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Top Five Tips for Addressing Your High Cholesterol

Top Five Tips for Addressing Your High Cholesterol

More emphasis has been placed on the need for healthier lifestyles in recent years, including maintaining healthy cholesterol levels. Cholesterol refers to fat or lipid carried through the bloodstream, and maintaining optimum levels is an important step towards maintaining a healthy lifestyle.

The effects of cholesterol on our health are widely known, though many people don’t know what it takes to keep our levels healthy. Before we look at some tips for addressing your high cholesterol, we need to look at some of its effects.

Effects of High Cholesterol

You may have heard of the effects high cholesterol levels have on your health. Most people commonly link it to heart problems and obesity. While these effects are true, it goes deeper than this. In this segment, we take a detailed look at the impact of high cholesterol levels on different aspects of your health and wellbeing.

Nervous System

Cholesterol is an essential part of the brain and contributes to optimum brain function. It plays a significant role in the development of nerve cells. However, too much cholesterol in the arteries is a leading cause of strokes. It also contributes to the loss of memory and brain function. For people with Alzheimer’s disease, high cholesterol levels have been found to speed up the formation of beta-amyloid plaques, which cause damage to the brain.

Digestive System

Cholesterol is essential to the digestive system as it plays a role in the production of bile which is key to the breakdown of food and absorption of nutrients in the intestines. However, too much cholesterol in the digestive tract forms crystals that transform into hard stones in the gallbladder that can be extremely painful.

Circulatory and Cardiovascular Systems

Too much cholesterol in the body builds up in the arteries, causing clogs and reducing flexibility. Atherosclerosis—the hardening of arteries—often impairs blood flow forcing the heart to work harder to pump blood through the arteries.

The buildup of plaque in the coronary arteries can affect the flow of oxygenated blood to the heart muscles leading to angina (a form of chest pain). Although it is not a heart attack, it is a warning that you are at risk for a heart attack.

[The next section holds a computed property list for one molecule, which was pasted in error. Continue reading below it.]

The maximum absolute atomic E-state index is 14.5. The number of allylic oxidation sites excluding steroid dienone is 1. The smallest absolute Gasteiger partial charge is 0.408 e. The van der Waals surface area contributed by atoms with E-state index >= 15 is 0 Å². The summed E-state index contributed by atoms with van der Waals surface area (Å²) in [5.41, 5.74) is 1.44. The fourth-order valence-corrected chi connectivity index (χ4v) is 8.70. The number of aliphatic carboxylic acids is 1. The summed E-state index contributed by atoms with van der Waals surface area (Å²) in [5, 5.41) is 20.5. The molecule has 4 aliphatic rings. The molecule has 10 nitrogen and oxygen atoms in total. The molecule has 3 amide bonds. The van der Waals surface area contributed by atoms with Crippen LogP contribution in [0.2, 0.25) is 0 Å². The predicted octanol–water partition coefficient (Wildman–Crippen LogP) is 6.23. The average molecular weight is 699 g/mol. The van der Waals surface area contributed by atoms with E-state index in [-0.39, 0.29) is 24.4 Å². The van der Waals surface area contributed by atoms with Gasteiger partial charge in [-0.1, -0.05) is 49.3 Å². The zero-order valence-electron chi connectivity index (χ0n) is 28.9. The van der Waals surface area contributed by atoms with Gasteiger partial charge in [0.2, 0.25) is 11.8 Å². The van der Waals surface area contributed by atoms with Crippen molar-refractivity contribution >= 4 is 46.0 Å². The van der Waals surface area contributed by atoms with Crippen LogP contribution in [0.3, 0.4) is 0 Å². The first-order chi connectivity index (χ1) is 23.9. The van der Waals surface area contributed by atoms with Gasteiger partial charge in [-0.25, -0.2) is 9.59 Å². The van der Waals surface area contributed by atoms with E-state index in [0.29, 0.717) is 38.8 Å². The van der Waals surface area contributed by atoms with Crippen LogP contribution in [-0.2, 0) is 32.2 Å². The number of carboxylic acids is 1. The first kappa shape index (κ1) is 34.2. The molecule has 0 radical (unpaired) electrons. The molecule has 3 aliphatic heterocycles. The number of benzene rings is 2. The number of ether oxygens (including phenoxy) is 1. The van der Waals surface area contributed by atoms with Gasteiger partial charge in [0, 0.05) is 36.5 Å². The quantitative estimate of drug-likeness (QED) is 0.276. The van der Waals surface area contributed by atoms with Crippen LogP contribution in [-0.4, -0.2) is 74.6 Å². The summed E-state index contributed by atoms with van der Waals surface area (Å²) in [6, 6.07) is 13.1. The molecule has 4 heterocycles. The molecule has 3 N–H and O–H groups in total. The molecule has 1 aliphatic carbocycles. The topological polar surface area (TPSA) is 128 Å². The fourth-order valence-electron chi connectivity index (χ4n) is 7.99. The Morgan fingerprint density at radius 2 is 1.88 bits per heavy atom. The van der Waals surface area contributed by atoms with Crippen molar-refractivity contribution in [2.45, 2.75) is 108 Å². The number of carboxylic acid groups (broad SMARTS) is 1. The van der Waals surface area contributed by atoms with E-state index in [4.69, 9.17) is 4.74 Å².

Tips for Managing High Cholesterol Levels

With the health risks posed by high cholesterol, it is only natural to want to explore different ways to lower your cholesterol levels. There are a number of lifestyle and dietary changes you can adopt to gain control over your cholesterol.

Eat Foods with High Soluble Fiber Content

Some foods rich in soluble fibers include beans, whole grains, apples, flax, citrus, and legumes. Our digestive tracts do not produce the proper enzymes needed to break down soluble fibers, so they move through the system absorbing water to form a thick paste. It absorbs bile as it moves through the digestive system, which helps break down fats before being excreted in the stool.

Since bile is made from cholesterol, the liver extracts cholesterol from our bloodstream, which naturally reduces cholesterol levels. Ideally, you should consume about 5 to 10 grams of soluble fibers every day.

Eat Lots of Fruits and Vegetables

This is the easiest way for you to lower your cholesterol levels. On average, an adult who takes at least four servings of vegetables and fruits each day has 6% lower cholesterol than those who eat fewer servings. Fruits and vegetables are also rich in antioxidants that prevent cholesterol oxidation to form plaques in the arteries. In addition, this reduces your risk of developing heart disease.

Use Herbs and Spices in Your Cooking

Spices and herbs have plenty of minerals and antioxidants. According to studies, turmeric, garlic, and ginger effectively reduce cholesterol levels when consumed regularly. You can lower your cholesterol levels by up to 9% by eating a clove of garlic every day for three months. The antioxidation properties of herbs and spices also prevent the formation of plaques in your arteries. Dried oregano, thyme, clove, cinnamon, allspice, mint, and sage are some of the best antioxidants.

Eat Unsaturated Fats

Foods contain two types of fats: saturated and unsaturated. Saturated fats have no double bonds; hence they pack together and stay solid at room temperature. On the other hand, unsaturated fats have at least one double bond and a bent shape, which prevents them from packing tightly together. As a result, they remain in a liquid state at room temperature.

By replacing saturated fats with unsaturated fats, you can lower the cholesterol levels by up to 9% and LDL cholesterol by 11% in as little as eight weeks. Some of the foods with heart-healthy unsaturated fats include fatty fish, nuts, olives, and avocados.

Drink Green Tea

Green tea comes from heated and dried Camellia sinensis. According to research findings, daily consumption of green tea over two or more weeks can lower cholesterol levels by an average of 7 mg/dL and LDL cholesterol by about 2 mg/dL. Green tea can lower cholesterol by reducing the production of LDL by the liver and removing it from the bloodstream.

Green tea also contains antioxidants that prevent the oxidation of LDL cholesterol, thus preventing the formation of plaques in the arteries. By taking a cup of green tea daily, you can significantly lower your susceptibility to heart disease.

What Next?

High cholesterol levels are linked to heart disease, memory loss, strokes, and gallstones. Changes such as eating plenty of fruits and vegetables, using herbs and spices, taking unsaturated fats and soluble fibers, drinking green tea can help lower your cholesterol levels.

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